UK petrol consumption has fallen compared with a year ago, despite it being 14ppl cheaper.

UK fuel consumption figures released by HM Revenue and Customs show that petrol consumption flat-lined at around 1.475 billion litres a month from May to July.

This is lower than last summer when the petrol price averaged as much as 131.70ppl, compared with a maximum of 117.28ppl this summer.

Despite petrol pump prices 11% lower than a year ago and below 2008’s 119.70ppl peak, car traffic remains below 2007 and 2008 pre-financial-crisis levels. There is more car traffic on motorways and small rural roads, but 5% less on urban A-roads (42bn versus 40bn vehicle miles), 2% less on rural A-roads (70.6bn versus 69.2bn vehicle miles) and 4.5% less on urban minor roads (56.2bn versus 53.6bn vehicle miles) than the peaks in 2007.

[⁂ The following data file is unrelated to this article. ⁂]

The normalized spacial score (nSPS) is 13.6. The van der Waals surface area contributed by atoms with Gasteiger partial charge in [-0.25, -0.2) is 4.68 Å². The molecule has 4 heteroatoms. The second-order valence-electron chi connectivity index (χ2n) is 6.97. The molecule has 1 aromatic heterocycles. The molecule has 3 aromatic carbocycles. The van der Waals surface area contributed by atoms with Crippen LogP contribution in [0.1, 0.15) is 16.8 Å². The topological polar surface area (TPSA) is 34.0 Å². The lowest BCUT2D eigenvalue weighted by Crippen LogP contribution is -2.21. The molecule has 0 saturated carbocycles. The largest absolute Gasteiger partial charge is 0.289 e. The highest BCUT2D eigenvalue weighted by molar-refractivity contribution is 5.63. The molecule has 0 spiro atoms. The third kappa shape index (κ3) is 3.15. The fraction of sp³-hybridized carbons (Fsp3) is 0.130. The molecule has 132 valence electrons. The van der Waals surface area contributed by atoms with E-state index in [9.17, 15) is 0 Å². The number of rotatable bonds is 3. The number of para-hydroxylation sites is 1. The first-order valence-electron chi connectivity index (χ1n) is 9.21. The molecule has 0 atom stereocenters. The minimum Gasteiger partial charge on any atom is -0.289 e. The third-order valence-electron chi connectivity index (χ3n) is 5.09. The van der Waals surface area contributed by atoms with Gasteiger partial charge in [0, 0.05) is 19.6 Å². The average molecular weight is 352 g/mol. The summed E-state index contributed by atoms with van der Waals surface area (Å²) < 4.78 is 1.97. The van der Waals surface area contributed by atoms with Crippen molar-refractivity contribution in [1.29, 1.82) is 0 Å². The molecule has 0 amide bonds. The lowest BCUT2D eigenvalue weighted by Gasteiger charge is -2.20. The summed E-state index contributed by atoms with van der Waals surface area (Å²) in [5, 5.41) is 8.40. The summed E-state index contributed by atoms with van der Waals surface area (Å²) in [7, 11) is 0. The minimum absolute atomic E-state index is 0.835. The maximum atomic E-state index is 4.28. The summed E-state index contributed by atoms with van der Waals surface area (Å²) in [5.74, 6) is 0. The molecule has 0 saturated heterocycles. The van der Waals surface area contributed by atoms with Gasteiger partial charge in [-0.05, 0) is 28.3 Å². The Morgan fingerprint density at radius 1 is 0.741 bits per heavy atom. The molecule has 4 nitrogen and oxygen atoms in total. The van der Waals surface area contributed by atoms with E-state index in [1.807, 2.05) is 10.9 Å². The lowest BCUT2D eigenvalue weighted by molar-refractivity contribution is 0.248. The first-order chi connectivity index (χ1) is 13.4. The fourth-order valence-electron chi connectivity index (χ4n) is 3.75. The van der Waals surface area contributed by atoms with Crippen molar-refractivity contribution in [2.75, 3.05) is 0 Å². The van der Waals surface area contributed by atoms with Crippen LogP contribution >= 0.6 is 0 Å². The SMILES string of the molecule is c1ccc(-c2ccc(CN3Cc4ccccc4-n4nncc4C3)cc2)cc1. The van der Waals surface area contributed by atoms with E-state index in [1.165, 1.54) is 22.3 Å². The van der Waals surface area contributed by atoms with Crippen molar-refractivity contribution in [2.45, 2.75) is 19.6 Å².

“With the sun and heatwaves in June and July, the UK looked set for a bumper motoring summer. But, with UK petrol consumption at a level normally associated with winter months, the season barely got going. This is astonishing, particularly with petrol 14ppl cheaper than a year ago,” says Paul Watters, the AA’s head of motoring policy.

“Perhaps it is other budgetary pressures on families, although the Office of National Statistics last week reported ‘the longest period of sustained year-on-year growth’ in retail sales. That leaves the scourge of the sudden surge at UK fuel pumps, following yet another leap in petrol prices – from a low of 106.39p in February to 117.28p in late June.”

“If UK pump prices fall to £1 a litre, and it’s a big ‘if’, there is no guarantee that this will bring about a last-minute revival in UK summer motoring. The only thing that UK drivers know they can rely on is that, for every crash in pump prices, there will be a surge afterwards – hardly encouragement to use the car more.”